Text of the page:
The card of him above is what is known in the biz as a “concept rough,” containing the idea of an image without much care to the execution thereof. The card not of him is a poem I wrote this morning after I took the bus. It is also rough, but I needed something to perform at Jake Friedman’s UPTOWN P.E.N. event.

Got more to say but it’s late. This whole POST is a Concept Rough . . .

Today I’m going to a birthday pot luck for my poet friend Julie Elefante. I decided to write a sonnet dedicated to her. I thought that would be a good birthday present because, regardless of the quality of the sonnet, it would represent an expenditure of at least an hour of my life, which Julie is certainly worth, and more. But I had a little change left out of that hour, so I illustrated/calligraphed the last line of the sonnet.

god’s on it/godsonnet

to Julie Elefante

when god beheld the universe she’d wrought
it talked to her in many-colored voices,
it cheered and whined and folded want with lot,
and asked advice regarding need and choices.

then god, whilst folding towels and wreaking mayhem,
administered a word to undeservers.
the word was when, referring not to a.m.
but to creation’s dawn, its queues and servers.

then followed who and where, addressed to prey-ers,
who guaranteed a heated destination
with ‘prayer’ that preys on truth and mutes its sayers,
and god said why, and tried another station.

one final concept bubbled up to be
and god said what and proved her deity.


Friends, a modern education is a slippery thing. There is less correlation between Knowledge and Credentials than when I strolled the campus of the University of Arizona, lo these 40-or-so years ago. Modern technology enables virtual attendance, making it unnecessary to meet anyone in a class, including the professor, if any. Where it will lead, I hope, is a gentle revolution resulting in academic freedom, including zero cost for the sincere seekers of usable Truth.


A SHEEPSKIN when you pass the tests
Cannot prevent a bod at rest.
And though you play a fine sonata
Don’t quit yer day job ‘less you gotta.
Employments sucks just like some vermin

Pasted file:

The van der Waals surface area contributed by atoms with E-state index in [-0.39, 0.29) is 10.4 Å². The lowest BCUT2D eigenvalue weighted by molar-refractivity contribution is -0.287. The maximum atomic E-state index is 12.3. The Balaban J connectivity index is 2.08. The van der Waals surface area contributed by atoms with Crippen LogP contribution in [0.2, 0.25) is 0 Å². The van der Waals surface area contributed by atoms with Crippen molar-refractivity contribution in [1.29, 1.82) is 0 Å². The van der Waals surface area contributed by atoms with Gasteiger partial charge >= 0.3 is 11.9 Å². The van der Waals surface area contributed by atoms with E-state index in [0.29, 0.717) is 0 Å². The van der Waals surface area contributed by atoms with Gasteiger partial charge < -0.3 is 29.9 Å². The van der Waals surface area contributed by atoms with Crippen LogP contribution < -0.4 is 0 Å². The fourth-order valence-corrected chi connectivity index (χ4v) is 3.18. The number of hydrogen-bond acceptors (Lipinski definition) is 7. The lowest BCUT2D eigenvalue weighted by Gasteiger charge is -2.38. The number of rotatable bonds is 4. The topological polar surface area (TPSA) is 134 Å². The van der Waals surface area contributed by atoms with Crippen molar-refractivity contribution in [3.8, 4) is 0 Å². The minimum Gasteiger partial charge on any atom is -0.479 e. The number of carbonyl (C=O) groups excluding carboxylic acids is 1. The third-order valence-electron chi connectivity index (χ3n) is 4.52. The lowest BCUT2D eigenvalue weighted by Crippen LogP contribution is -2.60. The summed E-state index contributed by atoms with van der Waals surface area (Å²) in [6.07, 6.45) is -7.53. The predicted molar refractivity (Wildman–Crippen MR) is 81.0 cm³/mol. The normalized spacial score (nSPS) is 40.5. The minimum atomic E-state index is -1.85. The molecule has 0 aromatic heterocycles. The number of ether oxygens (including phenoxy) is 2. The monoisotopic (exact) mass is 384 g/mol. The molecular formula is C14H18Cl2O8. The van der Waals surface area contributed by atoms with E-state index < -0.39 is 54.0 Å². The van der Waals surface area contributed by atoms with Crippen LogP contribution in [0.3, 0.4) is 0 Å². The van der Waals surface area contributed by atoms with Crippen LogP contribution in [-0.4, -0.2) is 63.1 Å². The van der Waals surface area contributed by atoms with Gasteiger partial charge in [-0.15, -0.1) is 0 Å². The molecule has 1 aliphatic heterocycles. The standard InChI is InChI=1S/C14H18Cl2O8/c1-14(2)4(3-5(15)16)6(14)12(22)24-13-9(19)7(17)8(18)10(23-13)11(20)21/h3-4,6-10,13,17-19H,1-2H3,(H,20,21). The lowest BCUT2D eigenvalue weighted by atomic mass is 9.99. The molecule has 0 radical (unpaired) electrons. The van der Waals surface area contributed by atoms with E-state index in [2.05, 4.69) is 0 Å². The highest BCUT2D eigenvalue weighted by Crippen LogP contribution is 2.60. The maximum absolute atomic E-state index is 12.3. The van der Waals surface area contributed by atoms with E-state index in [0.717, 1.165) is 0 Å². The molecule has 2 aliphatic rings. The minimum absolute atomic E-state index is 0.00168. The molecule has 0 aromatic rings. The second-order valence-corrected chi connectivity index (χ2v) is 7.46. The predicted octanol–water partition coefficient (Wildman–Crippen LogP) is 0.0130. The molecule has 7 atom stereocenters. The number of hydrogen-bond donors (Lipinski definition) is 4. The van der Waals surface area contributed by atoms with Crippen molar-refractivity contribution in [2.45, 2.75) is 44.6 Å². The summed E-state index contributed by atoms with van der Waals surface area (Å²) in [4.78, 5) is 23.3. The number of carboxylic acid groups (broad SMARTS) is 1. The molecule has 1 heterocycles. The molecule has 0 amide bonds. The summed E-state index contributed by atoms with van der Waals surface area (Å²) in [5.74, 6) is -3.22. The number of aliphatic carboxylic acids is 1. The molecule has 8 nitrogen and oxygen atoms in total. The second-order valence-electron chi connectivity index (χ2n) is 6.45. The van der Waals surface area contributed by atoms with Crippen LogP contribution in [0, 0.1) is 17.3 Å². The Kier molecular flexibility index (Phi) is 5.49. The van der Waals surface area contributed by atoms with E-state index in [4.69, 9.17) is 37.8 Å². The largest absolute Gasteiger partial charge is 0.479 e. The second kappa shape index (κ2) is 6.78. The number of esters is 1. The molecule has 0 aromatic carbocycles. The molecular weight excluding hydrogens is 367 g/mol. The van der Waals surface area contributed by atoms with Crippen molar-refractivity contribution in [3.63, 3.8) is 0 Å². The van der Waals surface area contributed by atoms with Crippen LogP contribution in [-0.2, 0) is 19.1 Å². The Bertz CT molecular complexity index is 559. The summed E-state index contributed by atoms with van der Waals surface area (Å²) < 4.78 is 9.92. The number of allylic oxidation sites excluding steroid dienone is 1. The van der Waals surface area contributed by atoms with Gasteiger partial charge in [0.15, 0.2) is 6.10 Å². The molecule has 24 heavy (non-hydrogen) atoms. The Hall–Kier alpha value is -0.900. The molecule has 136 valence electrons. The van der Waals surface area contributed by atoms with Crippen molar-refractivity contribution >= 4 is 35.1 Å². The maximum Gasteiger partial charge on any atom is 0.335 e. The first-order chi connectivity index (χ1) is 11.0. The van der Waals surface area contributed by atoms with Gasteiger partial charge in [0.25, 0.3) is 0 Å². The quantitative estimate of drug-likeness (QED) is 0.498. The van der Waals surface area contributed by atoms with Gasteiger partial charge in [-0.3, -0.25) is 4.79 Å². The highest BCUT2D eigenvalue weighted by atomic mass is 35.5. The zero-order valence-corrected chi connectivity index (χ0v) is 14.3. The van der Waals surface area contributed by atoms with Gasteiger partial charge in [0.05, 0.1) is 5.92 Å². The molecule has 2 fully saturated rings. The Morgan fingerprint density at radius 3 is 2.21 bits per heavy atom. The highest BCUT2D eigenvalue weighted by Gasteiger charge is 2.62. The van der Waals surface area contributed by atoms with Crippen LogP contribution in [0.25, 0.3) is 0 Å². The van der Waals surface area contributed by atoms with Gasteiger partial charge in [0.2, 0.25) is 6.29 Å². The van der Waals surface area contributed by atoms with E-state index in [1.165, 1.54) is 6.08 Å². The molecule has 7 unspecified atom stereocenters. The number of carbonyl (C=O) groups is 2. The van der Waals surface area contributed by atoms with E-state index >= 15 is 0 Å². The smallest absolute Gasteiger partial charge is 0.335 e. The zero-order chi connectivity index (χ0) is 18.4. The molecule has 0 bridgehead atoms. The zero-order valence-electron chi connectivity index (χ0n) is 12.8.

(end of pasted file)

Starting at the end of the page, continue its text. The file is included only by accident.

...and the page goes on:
Enjoyment’s there–just be determined.
May A C A D E M I A
Inclined/To chew our

Finally, a very Happy Birthday to the lovely and talented Denise Huntington, former Sweetheart and fellow Index Card A Day participant. We parted ways a good five months ago, but I hold her in the highest esteem, and I am sure I always will. Hope your day is Fun, dear Denise!

Dick Van Dyke idolized Stan Laurel. They met in the early sixties. Stan declined to be on The Dick Van Dyke Show but watched the episode wherein Van Dyke impersonated him. He later told Van Dyke that it was the best impersonation of him he’d ever seen, but there were a few things he noticed. In the movies, Stan Laurel used paper clips as cuff links. He took the heels off his shoes to alter his walk. And “The hat was a little off.”

“I knew it. Yours and Ollie’s had flat brims. Mine curled slightly. I tried to find one like yours. I even tried ironing the brim on my derby.”

Stan Laurel laughed gently and said, “Young man, why didn’t you just ask me? You could have used mine.”

That’s the kind of guys they were.


PS: I learned all this today while I was reading Dick Van Dyke: My Lucky Life In and Out of Show Business by Dick Van Dyke. My Steady Girl, Joy, owns the book and has graciously lent it to me. It’s a good read, the more so because the writing seems to be pure, unedited Dick Van Dyke, except, of course, for the Foreword by Carl Reiner.